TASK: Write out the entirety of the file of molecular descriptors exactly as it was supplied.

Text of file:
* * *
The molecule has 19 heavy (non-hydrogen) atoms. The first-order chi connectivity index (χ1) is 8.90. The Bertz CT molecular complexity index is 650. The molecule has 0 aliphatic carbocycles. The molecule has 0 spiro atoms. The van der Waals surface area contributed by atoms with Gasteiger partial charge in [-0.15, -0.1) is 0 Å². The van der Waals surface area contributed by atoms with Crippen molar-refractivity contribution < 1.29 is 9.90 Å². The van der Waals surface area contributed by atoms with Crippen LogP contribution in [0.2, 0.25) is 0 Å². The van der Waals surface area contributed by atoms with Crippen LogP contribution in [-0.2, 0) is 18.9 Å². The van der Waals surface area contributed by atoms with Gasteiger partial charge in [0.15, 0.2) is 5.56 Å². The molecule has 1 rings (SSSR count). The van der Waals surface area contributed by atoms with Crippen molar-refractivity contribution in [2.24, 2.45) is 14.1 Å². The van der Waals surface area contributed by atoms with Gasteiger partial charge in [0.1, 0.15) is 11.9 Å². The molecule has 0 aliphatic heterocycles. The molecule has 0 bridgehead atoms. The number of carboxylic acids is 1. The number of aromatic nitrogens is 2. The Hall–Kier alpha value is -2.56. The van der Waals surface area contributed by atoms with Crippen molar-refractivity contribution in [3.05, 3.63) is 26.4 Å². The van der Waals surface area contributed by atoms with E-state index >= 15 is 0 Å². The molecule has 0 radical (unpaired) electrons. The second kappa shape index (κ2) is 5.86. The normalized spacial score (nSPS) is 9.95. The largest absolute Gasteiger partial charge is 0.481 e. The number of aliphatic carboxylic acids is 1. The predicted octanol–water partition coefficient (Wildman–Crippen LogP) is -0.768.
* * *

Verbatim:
The molecule has 19 heavy (non-hydrogen) atoms. The first-order chi connectivity index (χ1) is 8.90. The Bertz CT molecular complexity index is 650. The molecule has 0 aliphatic carbocycles. The molecule has 0 spiro atoms. The van der Waals surface area contributed by atoms with Gasteiger partial charge in [-0.15, -0.1) is 0 Å². The van der Waals surface area contributed by atoms with Crippen molar-refractivity contribution < 1.29 is 9.90 Å². The van der Waals surface area contributed by atoms with Crippen LogP contribution in [0.2, 0.25) is 0 Å². The van der Waals surface area contributed by atoms with Crippen LogP contribution in [-0.2, 0) is 18.9 Å². The van der Waals surface area contributed by atoms with Gasteiger partial charge in [0.15, 0.2) is 5.56 Å². The molecule has 1 rings (SSSR count). The van der Waals surface area contributed by atoms with Crippen molar-refractivity contribution in [2.24, 2.45) is 14.1 Å². The van der Waals surface area contributed by atoms with Gasteiger partial charge in [0.1, 0.15) is 11.9 Å². The molecule has 0 aliphatic heterocycles. The molecule has 0 bridgehead atoms. The number of carboxylic acids is 1. The number of aromatic nitrogens is 2. The Hall–Kier alpha value is -2.56. The van der Waals surface area contributed by atoms with Crippen molar-refractivity contribution in [3.05, 3.63) is 26.4 Å². The van der Waals surface area contributed by atoms with E-state index >= 15 is 0 Å². The molecule has 0 radical (unpaired) electrons. The second kappa shape index (κ2) is 5.86. The normalized spacial score (nSPS) is 9.95. The largest absolute Gasteiger partial charge is 0.481 e. The number of aliphatic carboxylic acids is 1. The predicted octanol–water partition coefficient (Wildman–Crippen LogP) is -0.768.